BUILDING CONTRACTS – WHETHER QUANTUM MERUIT CLAIM EXCLUDED

 CMF Projects Pty Ltd v Riggall [2014] QCA 318

In this matter the builder entered into a “costs plus” contract with the owner in relation to the renovations of the owner’s residence. In response to the owner’s defence that the builder was not entitled to recover because the contract did not comply with the Domestic Building Contracts Act 2000 (the “DCBA“) the builder pleaded an alternative claim for quantum meruit.

An action on a quantum meruit is an action grounded on the promise, express or implied, to pay the plaintiff for work and labour so much as his/her trouble is really worth.

At first instance the quantum meruit claim was struck out by the Court on the basis that DCBA impliedly excluded such a claim

The Court of Appeal (Gotterson JA with whom Holmes and Morrison JJA agreed) upheld the appeal on the basis that the common law claim for a quantum meruit was not excluded by the operation of the Act. The following points arise from the decision of Gotterson JA.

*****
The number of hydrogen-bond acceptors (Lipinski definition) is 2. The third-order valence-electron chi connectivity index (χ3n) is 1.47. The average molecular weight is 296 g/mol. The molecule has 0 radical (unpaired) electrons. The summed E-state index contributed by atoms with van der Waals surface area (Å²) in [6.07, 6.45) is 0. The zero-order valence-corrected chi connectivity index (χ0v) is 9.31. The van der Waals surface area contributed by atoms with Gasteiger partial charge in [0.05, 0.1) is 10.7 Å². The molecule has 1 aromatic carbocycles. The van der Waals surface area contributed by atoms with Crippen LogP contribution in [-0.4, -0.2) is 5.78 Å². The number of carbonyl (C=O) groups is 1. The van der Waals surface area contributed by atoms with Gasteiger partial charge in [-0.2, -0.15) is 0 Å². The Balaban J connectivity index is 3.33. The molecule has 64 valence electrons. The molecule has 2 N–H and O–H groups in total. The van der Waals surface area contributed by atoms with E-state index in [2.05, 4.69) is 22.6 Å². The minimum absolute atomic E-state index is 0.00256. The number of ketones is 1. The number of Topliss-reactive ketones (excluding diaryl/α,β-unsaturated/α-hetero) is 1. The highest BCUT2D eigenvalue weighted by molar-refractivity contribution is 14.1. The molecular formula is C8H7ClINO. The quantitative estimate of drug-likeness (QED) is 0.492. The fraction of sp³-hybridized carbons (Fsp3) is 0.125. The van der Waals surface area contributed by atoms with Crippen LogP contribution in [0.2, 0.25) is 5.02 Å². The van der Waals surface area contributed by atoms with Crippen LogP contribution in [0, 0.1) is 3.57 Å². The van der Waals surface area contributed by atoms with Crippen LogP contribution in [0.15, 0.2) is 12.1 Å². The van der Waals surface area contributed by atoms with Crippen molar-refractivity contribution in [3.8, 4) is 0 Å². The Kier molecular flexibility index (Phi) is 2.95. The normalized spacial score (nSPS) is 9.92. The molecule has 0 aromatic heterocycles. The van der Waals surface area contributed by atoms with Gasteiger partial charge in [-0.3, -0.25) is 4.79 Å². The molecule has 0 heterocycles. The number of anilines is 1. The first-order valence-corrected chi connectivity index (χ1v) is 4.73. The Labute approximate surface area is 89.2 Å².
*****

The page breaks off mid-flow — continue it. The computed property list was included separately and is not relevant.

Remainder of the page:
A claim in quantum meruit is not a claim on, or for the enforcement of, the contract but a claim which is independent of contract.

By the quantum meruit claim in the present matter the appellant was not attempting to enforce the cost plus contract which was not in accordance with the DCBA.

Although there existed a provision in the DCBA which provided for a builder who had not complied with the requirements of a cost plus contract to apply to QCAT for an award of the cost of providing the contracted services and a reasonable profit (s 55(4)), that provision did not exclude the right to recover upon a quantum meruit.

The court found there was a presumption of statutory interpretation against the removal of common law rights and that if such rights are to be removed the intention should be clearly expressed.

There was found to be no necessary intention to exclude the right to recover under a quantum meruit claim. The right granted by s 55(4) of the Act was not a right to recover a sum of money as compensation for the work done. The right created by that section is much more limited than the rights which are enforceable by a quantum meruit claim such that those rights cannot be seen to have been provided in lieu of the right to pursue the quantum meruit claim.